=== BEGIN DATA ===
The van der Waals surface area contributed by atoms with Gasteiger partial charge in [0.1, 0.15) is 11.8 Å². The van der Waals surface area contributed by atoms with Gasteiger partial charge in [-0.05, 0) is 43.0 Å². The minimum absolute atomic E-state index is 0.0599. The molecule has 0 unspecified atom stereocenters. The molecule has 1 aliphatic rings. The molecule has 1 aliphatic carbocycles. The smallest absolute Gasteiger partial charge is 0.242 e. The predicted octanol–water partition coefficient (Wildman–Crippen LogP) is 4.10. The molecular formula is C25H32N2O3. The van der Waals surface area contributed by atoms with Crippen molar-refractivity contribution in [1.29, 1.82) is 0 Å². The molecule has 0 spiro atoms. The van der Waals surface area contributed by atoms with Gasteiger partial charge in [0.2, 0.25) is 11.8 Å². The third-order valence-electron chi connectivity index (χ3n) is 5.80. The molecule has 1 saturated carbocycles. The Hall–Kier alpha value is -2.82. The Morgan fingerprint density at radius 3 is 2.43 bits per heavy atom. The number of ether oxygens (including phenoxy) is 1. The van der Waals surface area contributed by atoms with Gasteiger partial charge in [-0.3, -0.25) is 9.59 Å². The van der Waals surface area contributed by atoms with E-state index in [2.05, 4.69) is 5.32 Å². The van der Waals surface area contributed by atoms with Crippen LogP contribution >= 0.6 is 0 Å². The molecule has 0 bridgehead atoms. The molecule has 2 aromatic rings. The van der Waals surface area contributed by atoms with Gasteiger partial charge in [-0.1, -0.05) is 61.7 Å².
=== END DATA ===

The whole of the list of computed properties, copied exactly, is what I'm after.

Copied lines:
The van der Waals surface area contributed by atoms with Gasteiger partial charge in [0.1, 0.15) is 11.8 Å². The van der Waals surface area contributed by atoms with Gasteiger partial charge in [-0.05, 0) is 43.0 Å². The minimum absolute atomic E-state index is 0.0599. The molecule has 0 unspecified atom stereocenters. The molecule has 1 aliphatic rings. The molecule has 1 aliphatic carbocycles. The smallest absolute Gasteiger partial charge is 0.242 e. The predicted octanol–water partition coefficient (Wildman–Crippen LogP) is 4.10. The molecular formula is C25H32N2O3. The van der Waals surface area contributed by atoms with Crippen molar-refractivity contribution in [1.29, 1.82) is 0 Å². The molecule has 0 spiro atoms. The van der Waals surface area contributed by atoms with Gasteiger partial charge in [0.2, 0.25) is 11.8 Å². The third-order valence-electron chi connectivity index (χ3n) is 5.80. The molecule has 1 saturated carbocycles. The Hall–Kier alpha value is -2.82. The Morgan fingerprint density at radius 3 is 2.43 bits per heavy atom. The number of ether oxygens (including phenoxy) is 1. The van der Waals surface area contributed by atoms with Gasteiger partial charge in [-0.3, -0.25) is 9.59 Å². The van der Waals surface area contributed by atoms with E-state index in [2.05, 4.69) is 5.32 Å². The van der Waals surface area contributed by atoms with Crippen LogP contribution >= 0.6 is 0 Å². The molecule has 0 bridgehead atoms. The molecule has 2 aromatic rings. The van der Waals surface area contributed by atoms with Gasteiger partial charge in [-0.1, -0.05) is 61.7 Å².